Celeste: "Sometimes I don't have food to take with my medication"

"I want to urge all parents to talk to their children about HIV/AIDS" (Kristy Siegfried/IRIN)

Celeste*, 15, contracted HIV from her mother at birth. She lives in Jacmel on the southeast coast of Haiti, which was battered in August and September by four successive hurricanes, and has been receiving assistance from a local NGO for people living with HIV, called KALMI (Haitian Collective for a Better Life – "Kombit Ayisyen Pou Lavi Miyo").

She talked to IRIN/PlusNews about the HIV-related discrimination she has experienced, the recent rape she suffered, and being made homeless by the hurricanes.

"I discovered my status when my mother died in 2005. I was often having skin problems, but my mother never told me [I was HIV positive]. I think she didn't want to upset me. My little sister, who is seven, is also positive.

"After my mother died, my step-father was supposed to be responsible for us, but we didn't stay with him. I lived with my brother, who is 18, and my sister.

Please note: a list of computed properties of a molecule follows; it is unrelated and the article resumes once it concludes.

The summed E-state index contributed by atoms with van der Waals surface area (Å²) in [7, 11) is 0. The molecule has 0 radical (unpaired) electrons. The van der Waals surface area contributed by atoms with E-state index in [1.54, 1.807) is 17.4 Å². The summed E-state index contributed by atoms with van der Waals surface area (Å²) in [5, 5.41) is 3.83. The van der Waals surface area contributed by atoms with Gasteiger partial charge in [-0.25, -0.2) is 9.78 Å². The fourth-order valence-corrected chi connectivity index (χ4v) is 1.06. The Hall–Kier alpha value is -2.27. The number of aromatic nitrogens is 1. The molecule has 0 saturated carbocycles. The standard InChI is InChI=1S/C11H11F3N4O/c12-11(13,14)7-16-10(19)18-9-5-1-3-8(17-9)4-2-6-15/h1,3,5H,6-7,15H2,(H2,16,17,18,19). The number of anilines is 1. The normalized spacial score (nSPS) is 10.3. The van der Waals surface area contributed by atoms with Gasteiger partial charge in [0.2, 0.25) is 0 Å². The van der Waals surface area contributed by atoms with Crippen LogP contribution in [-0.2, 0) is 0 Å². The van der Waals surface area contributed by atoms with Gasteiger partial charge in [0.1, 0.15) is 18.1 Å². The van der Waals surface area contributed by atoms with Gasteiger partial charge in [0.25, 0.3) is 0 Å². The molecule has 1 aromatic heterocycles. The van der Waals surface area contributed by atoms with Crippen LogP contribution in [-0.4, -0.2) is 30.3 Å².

"The night it [the rape] happened, it was raining so my brother stayed at my aunt's. A man was following me during the day and then he came to my house and raped me. When I tried to struggle, he struck me in the eye with his gun. I've lost my sight in that eye.

"Our house isn't habitable since the hurricane, so I'm staying with Marie Lucie [KALMI's founder]. It's only KALMI that's helping me. My family humiliates me [because of my status], even my brother. At school, the other students won't sit next to me.

"I'm on ARVs [antiretrovirals] now, but sometimes I don't have food to take with my medication. I still have a fever often, and my eye hurts.

"One day, I want to be a doctor so I can heal people."

*Not her real name

This article was produced by IRIN News while it was part of the United Nations Office for the Coordination of Humanitarian Affairs. Please send queries on copyright or liability to the UN. For more information: https://shop.un.org/rights-permissions

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